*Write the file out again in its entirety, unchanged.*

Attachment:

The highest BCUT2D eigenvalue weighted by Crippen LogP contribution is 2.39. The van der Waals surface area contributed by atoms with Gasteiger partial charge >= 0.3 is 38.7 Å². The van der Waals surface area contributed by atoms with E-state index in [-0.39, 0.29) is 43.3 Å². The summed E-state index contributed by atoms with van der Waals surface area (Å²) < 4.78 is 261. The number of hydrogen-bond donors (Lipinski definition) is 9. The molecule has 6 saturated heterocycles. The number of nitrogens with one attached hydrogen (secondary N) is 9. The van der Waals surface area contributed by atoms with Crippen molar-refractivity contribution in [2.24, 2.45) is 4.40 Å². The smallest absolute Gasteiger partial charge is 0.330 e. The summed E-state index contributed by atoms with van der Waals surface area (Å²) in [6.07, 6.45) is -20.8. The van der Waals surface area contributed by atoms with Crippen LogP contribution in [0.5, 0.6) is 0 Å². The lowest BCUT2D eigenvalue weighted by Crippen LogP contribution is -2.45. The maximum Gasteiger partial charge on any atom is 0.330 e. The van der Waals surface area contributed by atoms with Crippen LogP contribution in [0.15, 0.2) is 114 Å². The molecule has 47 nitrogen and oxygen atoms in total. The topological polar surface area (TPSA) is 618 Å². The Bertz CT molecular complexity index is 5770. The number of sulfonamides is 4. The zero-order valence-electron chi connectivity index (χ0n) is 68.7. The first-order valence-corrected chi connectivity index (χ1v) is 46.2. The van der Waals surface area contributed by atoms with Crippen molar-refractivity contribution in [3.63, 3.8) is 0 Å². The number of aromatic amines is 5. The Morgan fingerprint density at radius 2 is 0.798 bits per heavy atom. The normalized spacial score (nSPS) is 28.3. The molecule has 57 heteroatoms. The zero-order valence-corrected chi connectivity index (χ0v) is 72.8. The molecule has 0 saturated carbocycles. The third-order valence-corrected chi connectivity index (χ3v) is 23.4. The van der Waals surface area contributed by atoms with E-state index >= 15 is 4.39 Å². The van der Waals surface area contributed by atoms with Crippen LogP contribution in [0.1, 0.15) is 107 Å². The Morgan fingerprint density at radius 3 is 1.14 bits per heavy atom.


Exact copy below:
The highest BCUT2D eigenvalue weighted by Crippen LogP contribution is 2.39. The van der Waals surface area contributed by atoms with Gasteiger partial charge >= 0.3 is 38.7 Å². The van der Waals surface area contributed by atoms with E-state index in [-0.39, 0.29) is 43.3 Å². The summed E-state index contributed by atoms with van der Waals surface area (Å²) < 4.78 is 261. The number of hydrogen-bond donors (Lipinski definition) is 9. The molecule has 6 saturated heterocycles. The number of nitrogens with one attached hydrogen (secondary N) is 9. The van der Waals surface area contributed by atoms with Crippen molar-refractivity contribution in [2.24, 2.45) is 4.40 Å². The smallest absolute Gasteiger partial charge is 0.330 e. The summed E-state index contributed by atoms with van der Waals surface area (Å²) in [6.07, 6.45) is -20.8. The van der Waals surface area contributed by atoms with Crippen LogP contribution in [0.5, 0.6) is 0 Å². The lowest BCUT2D eigenvalue weighted by Crippen LogP contribution is -2.45. The maximum Gasteiger partial charge on any atom is 0.330 e. The van der Waals surface area contributed by atoms with Crippen LogP contribution in [0.15, 0.2) is 114 Å². The molecule has 47 nitrogen and oxygen atoms in total. The topological polar surface area (TPSA) is 618 Å². The Bertz CT molecular complexity index is 5770. The number of sulfonamides is 4. The zero-order valence-electron chi connectivity index (χ0n) is 68.7. The first-order valence-corrected chi connectivity index (χ1v) is 46.2. The van der Waals surface area contributed by atoms with Crippen molar-refractivity contribution in [3.63, 3.8) is 0 Å². The number of aromatic amines is 5. The Morgan fingerprint density at radius 2 is 0.798 bits per heavy atom. The normalized spacial score (nSPS) is 28.3. The molecule has 57 heteroatoms. The zero-order valence-corrected chi connectivity index (χ0v) is 72.8. The molecule has 0 saturated carbocycles. The third-order valence-corrected chi connectivity index (χ3v) is 23.4. The van der Waals surface area contributed by atoms with E-state index >= 15 is 4.39 Å². The van der Waals surface area contributed by atoms with Crippen LogP contribution in [0.1, 0.15) is 107 Å². The Morgan fingerprint density at radius 3 is 1.14 bits per heavy atom.